When you dream about riding a slingshot to the moon as a kid, or you think it’s normal for your father to explain centripetal force using an orange, a chopstick and a inclined hard back book, or you do full arm swings holding a mesh-bag-inside-of-a-larger-plastic-bag instead of using a salad spinner, riding in the largest indoor velodrome (The Stubhub) in the country is more than a little awesome.
First thing to go through my mind was that I had no idea how to get off, much less stop, having never ridden a fixed wheel bike before. That was soon alleviated by my friend Lucie who told me to just get close to the rails and grab it, which seemed reasonable since the rails were large and soft like a stuffed-animal snake (quite different than grasping/bashing into the wooden barricade when I was learning how to ice skate). Her next piece of advice was that when in doubt, pedal harder. As counter intuitive as that may seem, when you are clipped into this thing on wheels and there are no brakes, your adrenaline will actually kick in when the bike begins to feel wobbly and you will actually pedal faster. Or at least it did for me. Although at one point I was reminded of my cat, who once got a back foot tied up in the handle of a plastic bag, and the faster she ran away the more air went into the bag resulting in a much larger evil thing chasing her down, and more drag, causing her to run even faster.
I wanted to spend my time on the boards riding either the black or red line as consistently as possible. This is awfully hard, since the best way to stay on the line is not to look at it. Just don’t. If your head is down when you go into the curve, you will see just how banked it is, and your mind screams “Holy crap that’s crazy steep” just before the bike follows your gaze and heads down the slope and then you are screwed. Looking ahead (and you’ll need a little bit of “being in the zone,” or “using the force” type of thing) is something that applies to all sports where the body is supposed to go somewhere, like skiing and track and field, as opposed to tennis where you really should keep an eye on the ball until the last moment, requiring “the zone” or “the force” to come save you in a wholly different way (ask any tennis player who all of sudden can’t serve or any basketball player air-balling free throws). Believing in friction works pretty darn well too.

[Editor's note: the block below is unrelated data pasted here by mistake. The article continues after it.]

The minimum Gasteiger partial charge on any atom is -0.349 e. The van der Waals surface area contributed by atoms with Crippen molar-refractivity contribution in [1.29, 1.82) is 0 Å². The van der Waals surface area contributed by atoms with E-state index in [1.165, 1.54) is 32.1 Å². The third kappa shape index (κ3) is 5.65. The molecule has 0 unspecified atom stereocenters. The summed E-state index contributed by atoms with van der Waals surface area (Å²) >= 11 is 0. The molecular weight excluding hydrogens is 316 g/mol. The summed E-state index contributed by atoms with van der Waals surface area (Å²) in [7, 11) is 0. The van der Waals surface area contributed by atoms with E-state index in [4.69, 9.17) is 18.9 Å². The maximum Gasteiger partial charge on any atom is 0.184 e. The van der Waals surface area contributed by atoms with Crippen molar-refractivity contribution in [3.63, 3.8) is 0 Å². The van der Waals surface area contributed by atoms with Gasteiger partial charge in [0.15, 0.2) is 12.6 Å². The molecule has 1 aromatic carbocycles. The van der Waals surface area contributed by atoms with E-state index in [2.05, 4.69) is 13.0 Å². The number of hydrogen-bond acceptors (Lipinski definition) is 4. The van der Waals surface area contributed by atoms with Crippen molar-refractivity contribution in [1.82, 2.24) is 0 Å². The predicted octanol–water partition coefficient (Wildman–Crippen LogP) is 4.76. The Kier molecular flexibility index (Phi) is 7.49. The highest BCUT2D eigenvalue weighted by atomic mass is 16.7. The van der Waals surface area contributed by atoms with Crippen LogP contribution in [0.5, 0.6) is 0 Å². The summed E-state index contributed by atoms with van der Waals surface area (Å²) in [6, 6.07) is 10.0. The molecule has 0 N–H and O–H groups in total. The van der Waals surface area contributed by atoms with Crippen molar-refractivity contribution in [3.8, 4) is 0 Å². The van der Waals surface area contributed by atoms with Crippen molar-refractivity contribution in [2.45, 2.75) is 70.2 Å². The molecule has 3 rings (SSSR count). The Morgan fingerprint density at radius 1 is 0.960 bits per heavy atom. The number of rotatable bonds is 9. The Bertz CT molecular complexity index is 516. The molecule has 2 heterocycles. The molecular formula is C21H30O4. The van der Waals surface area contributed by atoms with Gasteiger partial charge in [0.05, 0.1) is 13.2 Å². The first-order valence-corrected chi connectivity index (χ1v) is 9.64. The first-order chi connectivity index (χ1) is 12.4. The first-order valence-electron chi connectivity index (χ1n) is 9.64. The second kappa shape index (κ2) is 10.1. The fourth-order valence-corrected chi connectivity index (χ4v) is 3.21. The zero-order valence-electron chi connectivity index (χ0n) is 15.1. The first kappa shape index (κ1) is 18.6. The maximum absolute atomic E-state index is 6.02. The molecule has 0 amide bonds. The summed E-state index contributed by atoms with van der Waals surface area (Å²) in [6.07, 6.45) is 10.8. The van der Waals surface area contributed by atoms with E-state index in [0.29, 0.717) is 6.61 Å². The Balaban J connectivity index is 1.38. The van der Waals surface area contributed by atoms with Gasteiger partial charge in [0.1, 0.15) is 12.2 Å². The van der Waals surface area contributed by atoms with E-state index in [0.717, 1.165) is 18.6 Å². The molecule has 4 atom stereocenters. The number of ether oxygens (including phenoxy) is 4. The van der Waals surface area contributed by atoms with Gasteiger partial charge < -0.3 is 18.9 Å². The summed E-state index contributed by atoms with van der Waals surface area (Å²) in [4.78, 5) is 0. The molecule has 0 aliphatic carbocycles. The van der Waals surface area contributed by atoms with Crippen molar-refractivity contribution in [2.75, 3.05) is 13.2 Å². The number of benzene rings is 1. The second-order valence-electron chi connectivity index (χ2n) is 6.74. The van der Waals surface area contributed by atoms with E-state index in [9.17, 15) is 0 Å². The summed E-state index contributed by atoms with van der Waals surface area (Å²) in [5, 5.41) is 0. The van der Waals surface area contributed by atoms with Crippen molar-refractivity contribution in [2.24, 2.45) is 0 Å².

(If your eyes glaze over when looking at graphics like the one above, just know it’s the “normal” force that keeps you from flying out of the county. It might help to envision the “normal” force as a string bean, or toothpick. The chopstick was normally used by my dad to represent velocity.)
Riding on the track felt like a completely different sport than riding on the road. There’s no “I’ll just push real hard here and coast for awhile.” There’s no escape from the curved part, after each straightway there’s always another curve. There’s no ‘glory’ from riding indoors, and by ‘glory’ I mean the dirt and pollution plastered all over your face, but there is certainly nothing like the look-Mom-I’m-sideways feeling of whizzing around a banked curve. Holding one’s line is where it’s at, whether on the road or track.
The track is also much more fatiguing on the legs, and the muscle ache will catch up with you as you cruise around forgetting how many laps you’ve done. One of the best techniques for post-rides is to use the foam roller to relax the legs. As with everything sport recovery related, proper technique of the foam roller is critical.
My visit to the Velodrome was made possible by the Fireflies and Connie Paraskevin from the Connie Cycling Foundation. It’s not every day you get to hang with Olympian athletes, she’s terrific (although I didn’t get to see how big her legs were), and her cause completely worth donating to. She’s the only American woman to ever earn an Olympic medal in track racing, and she’s a four-time world champion, and, she doesn’t have a bike named after her?